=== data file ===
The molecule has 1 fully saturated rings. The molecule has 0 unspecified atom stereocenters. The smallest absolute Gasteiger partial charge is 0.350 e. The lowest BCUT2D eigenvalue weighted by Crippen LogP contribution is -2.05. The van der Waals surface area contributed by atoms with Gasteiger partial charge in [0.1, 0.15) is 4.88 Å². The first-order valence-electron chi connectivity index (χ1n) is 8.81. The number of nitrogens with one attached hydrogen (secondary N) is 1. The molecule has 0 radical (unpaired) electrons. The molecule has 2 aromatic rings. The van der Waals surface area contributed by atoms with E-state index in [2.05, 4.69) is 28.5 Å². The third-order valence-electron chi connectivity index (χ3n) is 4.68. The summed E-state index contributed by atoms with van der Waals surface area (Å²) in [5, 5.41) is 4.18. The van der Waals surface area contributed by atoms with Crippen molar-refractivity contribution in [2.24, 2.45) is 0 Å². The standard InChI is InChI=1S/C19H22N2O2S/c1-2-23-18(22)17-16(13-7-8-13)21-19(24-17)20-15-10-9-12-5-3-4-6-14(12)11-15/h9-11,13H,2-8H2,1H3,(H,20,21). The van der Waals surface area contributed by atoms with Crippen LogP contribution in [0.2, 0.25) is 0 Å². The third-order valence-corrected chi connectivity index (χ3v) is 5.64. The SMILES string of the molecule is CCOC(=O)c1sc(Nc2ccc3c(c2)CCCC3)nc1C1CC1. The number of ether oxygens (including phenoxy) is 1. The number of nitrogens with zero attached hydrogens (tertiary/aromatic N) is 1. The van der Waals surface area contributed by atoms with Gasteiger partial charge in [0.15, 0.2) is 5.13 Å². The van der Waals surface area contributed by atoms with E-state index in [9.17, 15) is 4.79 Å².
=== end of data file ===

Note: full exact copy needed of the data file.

The molecule has 1 fully saturated rings. The molecule has 0 unspecified atom stereocenters. The smallest absolute Gasteiger partial charge is 0.350 e. The lowest BCUT2D eigenvalue weighted by Crippen LogP contribution is -2.05. The van der Waals surface area contributed by atoms with Gasteiger partial charge in [0.1, 0.15) is 4.88 Å². The first-order valence-electron chi connectivity index (χ1n) is 8.81. The number of nitrogens with one attached hydrogen (secondary N) is 1. The molecule has 0 radical (unpaired) electrons. The molecule has 2 aromatic rings. The van der Waals surface area contributed by atoms with E-state index in [2.05, 4.69) is 28.5 Å². The third-order valence-electron chi connectivity index (χ3n) is 4.68. The summed E-state index contributed by atoms with van der Waals surface area (Å²) in [5, 5.41) is 4.18. The van der Waals surface area contributed by atoms with Crippen molar-refractivity contribution in [2.24, 2.45) is 0 Å². The standard InChI is InChI=1S/C19H22N2O2S/c1-2-23-18(22)17-16(13-7-8-13)21-19(24-17)20-15-10-9-12-5-3-4-6-14(12)11-15/h9-11,13H,2-8H2,1H3,(H,20,21). The van der Waals surface area contributed by atoms with Crippen LogP contribution in [0.2, 0.25) is 0 Å². The third-order valence-corrected chi connectivity index (χ3v) is 5.64. The SMILES string of the molecule is CCOC(=O)c1sc(Nc2ccc3c(c2)CCCC3)nc1C1CC1. The number of ether oxygens (including phenoxy) is 1. The number of nitrogens with zero attached hydrogens (tertiary/aromatic N) is 1. The van der Waals surface area contributed by atoms with Gasteiger partial charge in [0.15, 0.2) is 5.13 Å². The van der Waals surface area contributed by atoms with E-state index in [9.17, 15) is 4.79 Å².